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research-article

Collagen Organization in Facet Capsular Ligaments Varies with Spinal Region and with Ligament Deformation

[+] Author and Article Information
Ehsan Ban

Department of Materials Science and Engineering, University of Pennsylvania 211 LRSM, 3231 Walnut Street, Philadelphia, PA, 19104
ehsan.ban@gmail.com

Sijia Zhang

Department of Bioengineering, University of Pennsylvania 240 Skirkanich Hall, 210 S. 33rd St, Philadelphia, PA 19104
sijiaz@seas.upenn.edu

Vahhab Zarei

Department of Mechanical Engineering, University of Minnesota - Twin Cities 7-105 Nils Hasselmo Hall, 312 Church Street SE, Minneapolis, MN 55455
zarei004@umn.edu

Victor H. Barocas

Department of Biomedical Engineering, University of Minnesota - Twin Cities 7-105 Nils Hasselmo Hall, 312 Church Street SE, Minneapolis, MN 55455
baroc001@umn.edu

Beth A. Winkelstein

Departments of Bioengineering and Neurosurgery, University of Pennsylvania 240 Skirkanich Hall, 210 South 33rd Street, Philadelphia, PA, 19104
winkelst@seas.upenn.edu

Catalin R. Picu

Department of Mechanical, Aerospace, and Nuclear Engineering, Rensselaer Polytechnic Institute 2048 Jonsson Engineering Center, 110 8th Street, Troy, NY 12180
picuc@rpi.edu

1Corresponding author.

ASME doi:10.1115/1.4036019 History: Received December 15, 2016; Revised February 01, 2017

Abstract

The spinal facet capsular ligament (FCL) is primarily comprised of heterogeneous arrangements of collagen fibers. This complex fibrous structure and its evolution under loading play a critical role in determining the mechanical behavior of the FCL. A lack of analytical tools to characterize the spatial anisotropy and heterogeneity of the FCL's microstructure has limited the current understanding of its structure-function relationships. Here, the collagen organization was characterized using spatial correlation analysis of its optically-obtain fiber orientation field. FCLs from the cervical and lumbar spinal regions were characterized in terms of their structure, as was the reorganization of collagen in stretched cervical FCLs. Higher degrees of intra- and inter-sample heterogeneity were found in cervical FCLs than in lumbar specimens. In the cervical FCLs, heterogeneity was manifested in the form of wavy patterns formed by collections of collagen fiber or fiber bundles. Tensile stretch, a common injury mechanism for the cervical FCL, significantly increased the spatial correlation length in the stretch direction, indicating an elongation of the observed structural features. Lastly, an affine estimation for the change of correlation lengths under loading was performed and gave predictions very similar to the actual values. These findings provide structural insights for multiscale mechanical analysis of the FCLs from various spinal regions and also suggest methods for quantitative characterization of complex tissue patterns.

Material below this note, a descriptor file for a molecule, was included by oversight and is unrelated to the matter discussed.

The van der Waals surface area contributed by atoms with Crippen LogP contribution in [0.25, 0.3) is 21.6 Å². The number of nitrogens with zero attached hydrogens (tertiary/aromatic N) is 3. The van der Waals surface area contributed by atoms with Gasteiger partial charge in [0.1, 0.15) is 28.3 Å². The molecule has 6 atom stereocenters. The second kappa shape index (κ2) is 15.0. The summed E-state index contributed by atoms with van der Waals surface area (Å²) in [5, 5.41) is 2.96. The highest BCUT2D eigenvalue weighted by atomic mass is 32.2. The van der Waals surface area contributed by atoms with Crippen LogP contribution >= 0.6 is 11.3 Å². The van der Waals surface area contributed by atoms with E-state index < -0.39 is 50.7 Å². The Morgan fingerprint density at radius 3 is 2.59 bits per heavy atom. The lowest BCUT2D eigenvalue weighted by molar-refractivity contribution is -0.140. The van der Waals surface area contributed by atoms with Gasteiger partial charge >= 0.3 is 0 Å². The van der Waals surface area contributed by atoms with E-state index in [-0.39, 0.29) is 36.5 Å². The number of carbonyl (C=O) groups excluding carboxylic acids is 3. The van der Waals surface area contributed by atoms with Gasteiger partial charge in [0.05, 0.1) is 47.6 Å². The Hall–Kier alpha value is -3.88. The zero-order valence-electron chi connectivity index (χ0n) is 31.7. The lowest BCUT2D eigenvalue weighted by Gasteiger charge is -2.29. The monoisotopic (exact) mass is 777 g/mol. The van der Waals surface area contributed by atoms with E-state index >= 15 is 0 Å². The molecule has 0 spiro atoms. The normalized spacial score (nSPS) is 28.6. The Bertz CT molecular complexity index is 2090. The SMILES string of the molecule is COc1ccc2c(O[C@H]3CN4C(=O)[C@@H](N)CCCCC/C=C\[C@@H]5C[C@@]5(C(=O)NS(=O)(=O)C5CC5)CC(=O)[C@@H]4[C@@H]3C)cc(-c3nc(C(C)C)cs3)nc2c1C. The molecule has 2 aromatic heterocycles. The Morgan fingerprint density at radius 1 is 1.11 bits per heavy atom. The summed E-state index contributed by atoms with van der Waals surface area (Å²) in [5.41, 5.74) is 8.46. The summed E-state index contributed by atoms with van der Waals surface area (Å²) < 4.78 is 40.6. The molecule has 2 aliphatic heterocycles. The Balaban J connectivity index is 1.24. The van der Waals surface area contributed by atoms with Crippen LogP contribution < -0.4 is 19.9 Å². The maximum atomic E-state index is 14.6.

Copyright (c) 2017 by ASME
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